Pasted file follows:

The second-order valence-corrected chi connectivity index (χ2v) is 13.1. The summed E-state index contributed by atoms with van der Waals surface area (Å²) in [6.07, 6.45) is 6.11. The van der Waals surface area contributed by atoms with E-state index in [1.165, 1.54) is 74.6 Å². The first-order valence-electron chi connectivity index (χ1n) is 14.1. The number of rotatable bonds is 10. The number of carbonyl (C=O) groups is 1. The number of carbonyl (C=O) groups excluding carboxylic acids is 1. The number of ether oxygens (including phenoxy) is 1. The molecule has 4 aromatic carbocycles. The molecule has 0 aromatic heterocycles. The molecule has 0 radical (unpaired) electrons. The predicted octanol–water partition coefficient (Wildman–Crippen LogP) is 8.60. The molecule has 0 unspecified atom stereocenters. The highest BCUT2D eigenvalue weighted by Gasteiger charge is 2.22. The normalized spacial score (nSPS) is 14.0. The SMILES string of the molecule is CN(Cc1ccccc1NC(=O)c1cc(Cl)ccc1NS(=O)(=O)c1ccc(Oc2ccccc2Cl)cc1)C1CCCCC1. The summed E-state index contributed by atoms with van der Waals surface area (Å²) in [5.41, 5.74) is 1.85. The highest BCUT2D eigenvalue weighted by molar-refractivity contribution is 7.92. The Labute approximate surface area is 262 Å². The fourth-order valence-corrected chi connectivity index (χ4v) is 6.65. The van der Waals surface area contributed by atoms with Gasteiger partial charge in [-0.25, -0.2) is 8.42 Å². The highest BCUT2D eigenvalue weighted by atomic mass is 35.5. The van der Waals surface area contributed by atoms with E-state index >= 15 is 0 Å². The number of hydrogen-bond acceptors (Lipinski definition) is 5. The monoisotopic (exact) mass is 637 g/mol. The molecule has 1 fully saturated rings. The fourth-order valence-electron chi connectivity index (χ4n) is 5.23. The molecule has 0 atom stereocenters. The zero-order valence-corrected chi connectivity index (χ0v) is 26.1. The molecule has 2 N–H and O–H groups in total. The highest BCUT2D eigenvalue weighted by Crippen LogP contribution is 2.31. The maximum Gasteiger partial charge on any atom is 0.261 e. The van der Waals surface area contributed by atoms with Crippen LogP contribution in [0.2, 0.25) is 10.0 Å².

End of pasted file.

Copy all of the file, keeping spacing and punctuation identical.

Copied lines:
The second-order valence-corrected chi connectivity index (χ2v) is 13.1. The summed E-state index contributed by atoms with van der Waals surface area (Å²) in [6.07, 6.45) is 6.11. The van der Waals surface area contributed by atoms with E-state index in [1.165, 1.54) is 74.6 Å². The first-order valence-electron chi connectivity index (χ1n) is 14.1. The number of rotatable bonds is 10. The number of carbonyl (C=O) groups is 1. The number of carbonyl (C=O) groups excluding carboxylic acids is 1. The number of ether oxygens (including phenoxy) is 1. The molecule has 4 aromatic carbocycles. The molecule has 0 aromatic heterocycles. The molecule has 0 radical (unpaired) electrons. The predicted octanol–water partition coefficient (Wildman–Crippen LogP) is 8.60. The molecule has 0 unspecified atom stereocenters. The highest BCUT2D eigenvalue weighted by Gasteiger charge is 2.22. The normalized spacial score (nSPS) is 14.0. The SMILES string of the molecule is CN(Cc1ccccc1NC(=O)c1cc(Cl)ccc1NS(=O)(=O)c1ccc(Oc2ccccc2Cl)cc1)C1CCCCC1. The summed E-state index contributed by atoms with van der Waals surface area (Å²) in [5.41, 5.74) is 1.85. The highest BCUT2D eigenvalue weighted by molar-refractivity contribution is 7.92. The Labute approximate surface area is 262 Å². The fourth-order valence-corrected chi connectivity index (χ4v) is 6.65. The van der Waals surface area contributed by atoms with Gasteiger partial charge in [-0.25, -0.2) is 8.42 Å². The highest BCUT2D eigenvalue weighted by atomic mass is 35.5. The van der Waals surface area contributed by atoms with E-state index >= 15 is 0 Å². The number of hydrogen-bond acceptors (Lipinski definition) is 5. The monoisotopic (exact) mass is 637 g/mol. The molecule has 1 fully saturated rings. The fourth-order valence-electron chi connectivity index (χ4n) is 5.23. The molecule has 0 atom stereocenters. The zero-order valence-corrected chi connectivity index (χ0v) is 26.1. The molecule has 2 N–H and O–H groups in total. The highest BCUT2D eigenvalue weighted by Crippen LogP contribution is 2.31. The maximum Gasteiger partial charge on any atom is 0.261 e. The van der Waals surface area contributed by atoms with Crippen LogP contribution in [0.2, 0.25) is 10.0 Å².